Economic Freedom Fighters (EFF) leader Julius Malema has urged South Africa’s private hospitals to avoid nationalisation by cooperating with the government’s efforts to address the coronavirus (COVID-19) outbreak.
Malema made the comments while speaking at a media briefing following President Cyril Ramaphosa’s consultation with political parties represented in Parliament in Cape Town on Wednesday.
He said, “We call upon private hospitals, that the only way to avoid nationalisation of those private hospitals is by fully cooperating with the Minister of Health when he needs beds for our sick people.”
John Steenhuisen’s call to big business
Malema also urged businesses selling hygiene items such as sanitisers, gloves and face masks not to “maximise profit out of this crisis.”
“As the EFF, we fully support the initiative of government and we call upon all South Africans to listen to the leadership of our government and follow exactly as we are told,” Malema added.
Democratic Alliance (DA) interim leader John Steenhuisen also expressed his party’s support for the government’s interventions. He urged South Africans to stop panic buying of sanitary and food supplies.
Steenhuisen added, “I would like to make an appeal to the private sector and big business in particular to get involved in the effort. This is something that is going to require the best efforts of all South Africans to come together and fight this virus and its effects on our economy.”
‘Unprecedented moment’ – Ramaphosa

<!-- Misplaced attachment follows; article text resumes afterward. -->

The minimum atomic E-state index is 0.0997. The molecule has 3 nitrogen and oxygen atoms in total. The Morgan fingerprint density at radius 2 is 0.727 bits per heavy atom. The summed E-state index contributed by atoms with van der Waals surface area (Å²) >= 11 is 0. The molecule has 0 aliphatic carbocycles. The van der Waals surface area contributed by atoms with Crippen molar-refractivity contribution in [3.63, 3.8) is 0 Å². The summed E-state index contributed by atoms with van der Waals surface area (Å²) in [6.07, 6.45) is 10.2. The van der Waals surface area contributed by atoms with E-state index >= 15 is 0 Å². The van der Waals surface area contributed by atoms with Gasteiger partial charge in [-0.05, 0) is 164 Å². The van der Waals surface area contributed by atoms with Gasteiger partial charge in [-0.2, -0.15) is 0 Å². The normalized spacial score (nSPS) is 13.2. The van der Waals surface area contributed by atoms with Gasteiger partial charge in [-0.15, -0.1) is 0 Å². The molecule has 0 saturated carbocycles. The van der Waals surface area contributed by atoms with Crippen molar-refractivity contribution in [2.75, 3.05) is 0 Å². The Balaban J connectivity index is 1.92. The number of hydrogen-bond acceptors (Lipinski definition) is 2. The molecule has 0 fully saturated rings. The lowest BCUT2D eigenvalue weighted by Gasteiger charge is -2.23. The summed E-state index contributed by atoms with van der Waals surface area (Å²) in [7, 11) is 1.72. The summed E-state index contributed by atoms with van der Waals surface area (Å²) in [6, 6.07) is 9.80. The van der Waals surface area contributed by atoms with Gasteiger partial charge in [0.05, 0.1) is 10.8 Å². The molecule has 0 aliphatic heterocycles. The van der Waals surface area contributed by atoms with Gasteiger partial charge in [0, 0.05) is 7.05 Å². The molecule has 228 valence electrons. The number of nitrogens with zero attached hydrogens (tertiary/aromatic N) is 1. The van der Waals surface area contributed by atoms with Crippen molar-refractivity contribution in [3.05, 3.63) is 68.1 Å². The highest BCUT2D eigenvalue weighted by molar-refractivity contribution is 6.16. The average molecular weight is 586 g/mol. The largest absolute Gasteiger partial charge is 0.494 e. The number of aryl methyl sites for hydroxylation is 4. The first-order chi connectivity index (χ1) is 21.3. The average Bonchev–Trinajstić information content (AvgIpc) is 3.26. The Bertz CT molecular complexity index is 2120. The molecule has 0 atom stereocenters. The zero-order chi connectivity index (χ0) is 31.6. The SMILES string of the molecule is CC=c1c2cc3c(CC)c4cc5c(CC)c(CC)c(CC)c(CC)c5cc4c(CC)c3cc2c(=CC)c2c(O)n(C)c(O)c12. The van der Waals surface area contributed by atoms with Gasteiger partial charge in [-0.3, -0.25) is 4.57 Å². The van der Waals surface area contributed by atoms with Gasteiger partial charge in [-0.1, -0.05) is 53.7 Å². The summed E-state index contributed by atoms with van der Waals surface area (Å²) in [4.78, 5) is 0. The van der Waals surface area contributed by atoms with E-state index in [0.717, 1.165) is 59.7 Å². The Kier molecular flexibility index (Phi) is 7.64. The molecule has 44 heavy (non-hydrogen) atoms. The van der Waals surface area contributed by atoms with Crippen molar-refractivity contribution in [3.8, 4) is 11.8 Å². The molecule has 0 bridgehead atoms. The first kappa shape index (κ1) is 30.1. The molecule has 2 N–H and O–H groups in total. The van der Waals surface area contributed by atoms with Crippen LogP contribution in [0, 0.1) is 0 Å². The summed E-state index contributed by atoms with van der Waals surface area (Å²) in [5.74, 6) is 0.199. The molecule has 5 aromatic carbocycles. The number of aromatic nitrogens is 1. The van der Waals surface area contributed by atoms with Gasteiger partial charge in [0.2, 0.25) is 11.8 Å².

Freedom Front Plus leader Pieter Groenewald said it is South Africans who, by following all the government’s guidelines correctly, would prevent an escalation from a state of national disaster to a state of emergency.
For his part, President Ramaphosa appreciated the commitment of all the parties to unite and work together to address the coronavirus crisis.
He said, “We all agreed that this is an unprecedented moment. We have not seen anything as serious as this confronting the entire nation.
“We agreed that regardless of our political persuasions [and] our political differences, all of us share a common desire to keep our people safe, but also to mitigate the impact of this virus on our economy.”
Ramaphosa also appealed to members of the public to refrain from making excessive purchases at retail stores.
“It is important to understand that the supply of goods remains continuous in South Africa. Supply chains remain intact and there is no need for stockpiling of any items,” he said.
As of Wednesday morning, there were 116 confirmed cases of coronavirus in South Africa. Of these, a total of 15 were locally transmitted.